Passilongo D.,University of Sassari | Mattioli L.,Servizio Piano Faunistico | Bassi E.,University of Sassari | Szabo L.,Szent Istvan University | Apollonio M.,University of Sassari
Frontiers in Zoology | Year: 2015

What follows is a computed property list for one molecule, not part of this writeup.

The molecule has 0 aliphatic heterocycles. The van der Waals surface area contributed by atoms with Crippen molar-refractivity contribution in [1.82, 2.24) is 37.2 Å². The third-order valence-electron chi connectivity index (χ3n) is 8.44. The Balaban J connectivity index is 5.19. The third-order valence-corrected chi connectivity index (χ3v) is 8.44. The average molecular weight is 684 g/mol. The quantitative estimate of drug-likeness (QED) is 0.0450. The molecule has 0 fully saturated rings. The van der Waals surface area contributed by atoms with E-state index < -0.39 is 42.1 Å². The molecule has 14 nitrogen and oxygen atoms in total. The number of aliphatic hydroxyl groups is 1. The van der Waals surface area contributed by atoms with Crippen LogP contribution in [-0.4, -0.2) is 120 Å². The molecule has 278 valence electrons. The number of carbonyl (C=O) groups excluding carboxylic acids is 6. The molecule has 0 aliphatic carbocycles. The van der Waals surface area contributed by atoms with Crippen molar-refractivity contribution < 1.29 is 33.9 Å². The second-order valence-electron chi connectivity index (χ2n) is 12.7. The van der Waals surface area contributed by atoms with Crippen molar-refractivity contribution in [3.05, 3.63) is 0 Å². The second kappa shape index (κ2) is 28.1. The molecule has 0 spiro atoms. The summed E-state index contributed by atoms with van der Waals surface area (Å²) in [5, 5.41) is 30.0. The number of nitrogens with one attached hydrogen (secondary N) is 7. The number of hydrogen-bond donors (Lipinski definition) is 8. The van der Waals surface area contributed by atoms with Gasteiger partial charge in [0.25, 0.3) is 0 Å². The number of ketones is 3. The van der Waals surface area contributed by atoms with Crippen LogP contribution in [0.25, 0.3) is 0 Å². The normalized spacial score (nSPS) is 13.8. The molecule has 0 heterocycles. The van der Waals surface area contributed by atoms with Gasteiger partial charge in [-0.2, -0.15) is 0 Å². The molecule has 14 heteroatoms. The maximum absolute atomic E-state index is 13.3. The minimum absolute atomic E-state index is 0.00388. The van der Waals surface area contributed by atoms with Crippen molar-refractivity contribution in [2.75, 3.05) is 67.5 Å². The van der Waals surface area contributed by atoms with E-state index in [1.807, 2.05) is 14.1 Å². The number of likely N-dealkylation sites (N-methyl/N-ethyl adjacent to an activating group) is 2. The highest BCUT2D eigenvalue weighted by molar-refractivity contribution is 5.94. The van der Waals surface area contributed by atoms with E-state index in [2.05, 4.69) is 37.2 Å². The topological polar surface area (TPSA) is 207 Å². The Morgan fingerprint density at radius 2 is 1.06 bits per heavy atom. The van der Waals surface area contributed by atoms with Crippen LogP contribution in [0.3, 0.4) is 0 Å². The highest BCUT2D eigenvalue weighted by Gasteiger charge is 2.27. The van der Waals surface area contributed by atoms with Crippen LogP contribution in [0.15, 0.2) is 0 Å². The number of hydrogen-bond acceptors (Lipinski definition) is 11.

Introduction: Monitoring large carnivores is a central issue in conservation biology. The wolf (Canis lupus) is the most studied large carnivore in the world. After a massive decline and several local extinctions, mostly due to direct persecutions, wolves are now recolonizing many areas of their historical natural range. One of the main monitoring techniques is the howling survey, which is based on the wolves' tendency to use vocalisations to mark territory ownership in response to howls of unknown individuals. In most cases wolf howling sessions are useful for the localisation of the pack, but they provide only an aural estimation of the chorus size. We tested and present a new bioacoustic approach to estimate chorus size by recording wolves' replies and visualising choruses through spectrograms and spectral envelopes. To test the methodology, we compared: a) the values detected by visual inspections with the true chorus size to test for accuracy; b) the bioacoustic estimations of a sample of free-ranging wolves' replies developed by different operators to test for precision of the method; c) the aural field estimation of chorus size of a sample of free-ranging wolves' replies with the sonogram analysis of the same recordings to test for difference between methods. Results: Visual inspection of the chorus by spectrogram and spectrum proved to be useful in determining the number of concurrent voices in a wolf chorus. Estimations of chorus size were highly correlated with the number of wolves counted in a pack, and 92% of 29 known chorus sizes were recognized by means of bioacoustic analysis. On the basis of spectrographic evidence, it was also possible to identify up to seven concurrent vocalisations in a chorus of nine wolves. Spectral analysis of 37 free ranging wolves' replies showed a high correlation between the chorus size estimations of the different operators (92.8%), but a low correlation with the aural estimation (59.2%). Conclusions: Wolf howling monitoring technique could be improved by recording wolves' replies and by using bioacoustic tools such as spectrograms and spectral envelopes to determine the size of the wolf chorus. Compared with other monitoring techniques (i.e., genetic analysis), bioacoustic analysis requires widely available informatic tools (i.e., sound recording set of devices and sound analysis software) and a low budget. Information obtained by means of chorus analysis can also be combined with that provided by other techniques. Moreover, howls can be recorded and stored in audio file format with a good resolution (i.e. in "Wave" format), thus representing a useful tool for future listening and investigations, which can be countlessly employed without risks of time deterioration. © 2015 Passilongo et al. Source